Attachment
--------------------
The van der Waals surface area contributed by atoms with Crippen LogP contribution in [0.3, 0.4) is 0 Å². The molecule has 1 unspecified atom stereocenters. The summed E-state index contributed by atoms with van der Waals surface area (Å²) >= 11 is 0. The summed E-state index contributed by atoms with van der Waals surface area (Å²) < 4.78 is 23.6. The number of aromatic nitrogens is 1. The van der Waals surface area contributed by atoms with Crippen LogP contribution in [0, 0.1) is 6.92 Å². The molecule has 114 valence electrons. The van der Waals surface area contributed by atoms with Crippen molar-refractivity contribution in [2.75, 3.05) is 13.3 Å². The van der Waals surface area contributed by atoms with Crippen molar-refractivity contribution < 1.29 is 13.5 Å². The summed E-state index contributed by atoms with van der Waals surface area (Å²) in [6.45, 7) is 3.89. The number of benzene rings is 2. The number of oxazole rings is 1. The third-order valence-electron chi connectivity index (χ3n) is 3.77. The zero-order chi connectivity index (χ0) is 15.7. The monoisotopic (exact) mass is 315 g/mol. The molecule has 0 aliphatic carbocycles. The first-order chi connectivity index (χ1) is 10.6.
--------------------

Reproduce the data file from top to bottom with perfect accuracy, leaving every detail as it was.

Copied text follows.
The van der Waals surface area contributed by atoms with Crippen LogP contribution in [0.3, 0.4) is 0 Å². The molecule has 1 unspecified atom stereocenters. The summed E-state index contributed by atoms with van der Waals surface area (Å²) >= 11 is 0. The summed E-state index contributed by atoms with van der Waals surface area (Å²) < 4.78 is 23.6. The number of aromatic nitrogens is 1. The van der Waals surface area contributed by atoms with Crippen LogP contribution in [0, 0.1) is 6.92 Å². The molecule has 114 valence electrons. The van der Waals surface area contributed by atoms with Crippen molar-refractivity contribution in [2.75, 3.05) is 13.3 Å². The van der Waals surface area contributed by atoms with Crippen molar-refractivity contribution < 1.29 is 13.5 Å². The summed E-state index contributed by atoms with van der Waals surface area (Å²) in [6.45, 7) is 3.89. The number of benzene rings is 2. The number of oxazole rings is 1. The third-order valence-electron chi connectivity index (χ3n) is 3.77. The zero-order chi connectivity index (χ0) is 15.7. The monoisotopic (exact) mass is 315 g/mol. The molecule has 0 aliphatic carbocycles. The first-order chi connectivity index (χ1) is 10.6.